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Nasdaq Whale Emerges as Facebook, Amazon See Option Trades

A monitor displays Inc. stock information at the Nasdaq MarketSite in New York, U.S., on Tuesday, Sep. 4, 2018. Inc. briefly became America's second trillion-dollar company on Tuesday after adding $434 billion to its market cap this year. Photographer: Jeenah Moon/Bloomberg

Tens of millions of dollars in options trades tied to the biggest American technology companies have again surfaced in U.S. markets, weeks after the Japanese conglomerate SoftBank Group Corp. was linked to similar wagers. Inc., Facebook Inc. and Netflix Inc. were among companies that saw block trades of call contracts Thursday, representing speculation on movements in their shares through the first months of next year. Call options are bullish bets by themselves but can also be paired with other positions as part of a hedge.

The identity of the buyer wasn’t known. Analysts noted a resemblance to a series of wagers made by SoftBank over the summer, which entailed billions of dollars of call purchases in tech stocks. Those “Nasdaq whale” wagers — combined with an explosion in buying by individuals and day traders in short-dated options — were theorized by some analysts to have created a bullish feedback loop that contributed to the August rally in the Nasdaq 100.

“The structure of the trades combined with the timing certainly has a lot of investors speculating the Nasdaq whale is back in the marketplace today,” said Chris Murphy, derivatives strategist at Susquehanna Financial Group LLP.

A SoftBank spokesman didn’t immediately respond to a request for comment.

The latest trades come amid another blistering stretch for technology stocks. The Nasdaq 100 climbed 1.5% Thursday, and has risen in seven of the last nine sessions, rallying almost 6% over the span after falling into a correction earlier in September. The gauge is up 33% in 2020, an annual return that would rank among the five best of the last two decades. Futures on the Nasdaq 100 fell 0.1% as of 8:30 p.m. in New York.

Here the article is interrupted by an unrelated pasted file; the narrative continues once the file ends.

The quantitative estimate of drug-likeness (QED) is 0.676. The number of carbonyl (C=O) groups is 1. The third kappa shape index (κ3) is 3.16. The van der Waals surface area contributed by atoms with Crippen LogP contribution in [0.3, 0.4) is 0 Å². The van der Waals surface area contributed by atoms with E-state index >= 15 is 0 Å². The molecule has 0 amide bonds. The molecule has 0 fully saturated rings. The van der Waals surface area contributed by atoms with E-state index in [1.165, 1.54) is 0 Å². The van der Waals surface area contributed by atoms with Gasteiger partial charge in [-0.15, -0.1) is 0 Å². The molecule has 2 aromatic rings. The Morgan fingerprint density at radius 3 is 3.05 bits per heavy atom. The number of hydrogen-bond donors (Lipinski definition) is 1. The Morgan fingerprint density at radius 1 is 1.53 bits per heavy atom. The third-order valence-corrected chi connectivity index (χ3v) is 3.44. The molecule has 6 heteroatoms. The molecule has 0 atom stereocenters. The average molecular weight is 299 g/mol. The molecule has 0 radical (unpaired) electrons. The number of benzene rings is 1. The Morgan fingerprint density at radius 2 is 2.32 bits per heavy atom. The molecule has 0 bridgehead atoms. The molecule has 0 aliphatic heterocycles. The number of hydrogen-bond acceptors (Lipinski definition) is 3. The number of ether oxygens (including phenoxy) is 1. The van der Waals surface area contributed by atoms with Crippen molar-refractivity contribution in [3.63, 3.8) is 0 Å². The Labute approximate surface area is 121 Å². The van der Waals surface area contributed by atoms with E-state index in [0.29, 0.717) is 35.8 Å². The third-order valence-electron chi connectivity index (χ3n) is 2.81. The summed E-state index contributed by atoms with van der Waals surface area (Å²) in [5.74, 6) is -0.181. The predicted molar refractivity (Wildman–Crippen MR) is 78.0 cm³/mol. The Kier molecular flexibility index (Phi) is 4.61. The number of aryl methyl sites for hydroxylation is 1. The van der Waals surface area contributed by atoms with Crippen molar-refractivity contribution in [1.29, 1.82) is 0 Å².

That software and internet stocks would surge so far in the year of a worldwide pandemic and attendant global recession has sent some analysts searching for alternative explanations for the gains. Some speculated that frenzied options buying by institutions and individuals — as well as follow-on buying by big funds after SoftBank’s positions came to light — whipped up momentum by forcing dealers to purchase stocks as hedges. An onslaught of day trading by newly minted stay-at-home speculators has pushed options volume in some stocks to the highest in decades.

SoftBank considered revamping its trading strategy after the derivatives bets were said to have spooked some of its investors, people familiar with the matter told Bloomberg last month.

On Thursday, a combined $74.5 million worth of Amazon call options expiring in January and March changed hands, divided between two block trades. Almost $52 million worth of bullish Facebook options expiring in the same months traded in two transactions. Roughly $25 million was spent on similarly dated Netflix calls in two blocks, while $28.4 million worth of Alphabet Inc. bullish bets crossed in two trades.

“The pattern of these trades are very similar to that of those widely discussed in August, including the companies targeted, the sizes and maturities, and the delta neutral execution,” said Benn Eifert, chief investment officer of the hedge fund QVR Advisors.


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